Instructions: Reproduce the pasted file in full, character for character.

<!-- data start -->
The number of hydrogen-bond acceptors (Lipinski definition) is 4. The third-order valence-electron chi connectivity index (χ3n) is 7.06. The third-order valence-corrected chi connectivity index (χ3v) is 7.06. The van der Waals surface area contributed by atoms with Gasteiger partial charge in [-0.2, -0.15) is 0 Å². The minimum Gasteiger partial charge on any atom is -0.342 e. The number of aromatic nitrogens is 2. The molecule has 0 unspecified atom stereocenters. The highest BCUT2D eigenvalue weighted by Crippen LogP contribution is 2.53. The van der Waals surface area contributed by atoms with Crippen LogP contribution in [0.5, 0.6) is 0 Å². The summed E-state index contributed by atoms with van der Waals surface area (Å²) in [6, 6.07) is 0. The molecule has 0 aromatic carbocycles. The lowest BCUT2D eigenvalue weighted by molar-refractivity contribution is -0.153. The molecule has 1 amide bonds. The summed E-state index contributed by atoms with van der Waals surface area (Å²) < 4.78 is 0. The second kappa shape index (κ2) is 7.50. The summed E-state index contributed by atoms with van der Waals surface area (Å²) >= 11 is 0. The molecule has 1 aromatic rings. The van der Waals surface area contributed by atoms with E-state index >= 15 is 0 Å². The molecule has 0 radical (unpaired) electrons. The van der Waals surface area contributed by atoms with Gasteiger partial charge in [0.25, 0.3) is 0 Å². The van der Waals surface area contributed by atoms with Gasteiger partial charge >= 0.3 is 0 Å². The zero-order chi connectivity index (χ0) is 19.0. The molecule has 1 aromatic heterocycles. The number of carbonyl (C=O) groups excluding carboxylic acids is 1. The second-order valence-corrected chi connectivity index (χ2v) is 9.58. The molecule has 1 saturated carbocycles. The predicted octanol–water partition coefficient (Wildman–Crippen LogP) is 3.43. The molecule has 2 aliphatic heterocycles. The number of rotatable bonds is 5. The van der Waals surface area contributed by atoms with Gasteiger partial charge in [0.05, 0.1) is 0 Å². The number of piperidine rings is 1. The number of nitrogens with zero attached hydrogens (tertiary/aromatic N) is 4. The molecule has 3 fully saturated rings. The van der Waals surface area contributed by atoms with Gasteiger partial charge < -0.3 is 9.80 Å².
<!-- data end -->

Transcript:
The number of hydrogen-bond acceptors (Lipinski definition) is 4. The third-order valence-electron chi connectivity index (χ3n) is 7.06. The third-order valence-corrected chi connectivity index (χ3v) is 7.06. The van der Waals surface area contributed by atoms with Gasteiger partial charge in [-0.2, -0.15) is 0 Å². The minimum Gasteiger partial charge on any atom is -0.342 e. The number of aromatic nitrogens is 2. The molecule has 0 unspecified atom stereocenters. The highest BCUT2D eigenvalue weighted by Crippen LogP contribution is 2.53. The van der Waals surface area contributed by atoms with Crippen LogP contribution in [0.5, 0.6) is 0 Å². The summed E-state index contributed by atoms with van der Waals surface area (Å²) in [6, 6.07) is 0. The molecule has 0 aromatic carbocycles. The lowest BCUT2D eigenvalue weighted by molar-refractivity contribution is -0.153. The molecule has 1 amide bonds. The summed E-state index contributed by atoms with van der Waals surface area (Å²) < 4.78 is 0. The second kappa shape index (κ2) is 7.50. The summed E-state index contributed by atoms with van der Waals surface area (Å²) >= 11 is 0. The molecule has 1 aromatic rings. The van der Waals surface area contributed by atoms with E-state index >= 15 is 0 Å². The molecule has 0 radical (unpaired) electrons. The van der Waals surface area contributed by atoms with Gasteiger partial charge in [0.25, 0.3) is 0 Å². The van der Waals surface area contributed by atoms with Gasteiger partial charge >= 0.3 is 0 Å². The zero-order chi connectivity index (χ0) is 19.0. The molecule has 1 aromatic heterocycles. The number of carbonyl (C=O) groups excluding carboxylic acids is 1. The second-order valence-corrected chi connectivity index (χ2v) is 9.58. The molecule has 1 saturated carbocycles. The predicted octanol–water partition coefficient (Wildman–Crippen LogP) is 3.43. The molecule has 2 aliphatic heterocycles. The number of rotatable bonds is 5. The van der Waals surface area contributed by atoms with Gasteiger partial charge in [0.05, 0.1) is 0 Å². The number of piperidine rings is 1. The number of nitrogens with zero attached hydrogens (tertiary/aromatic N) is 4. The molecule has 3 fully saturated rings. The van der Waals surface area contributed by atoms with Gasteiger partial charge < -0.3 is 9.80 Å².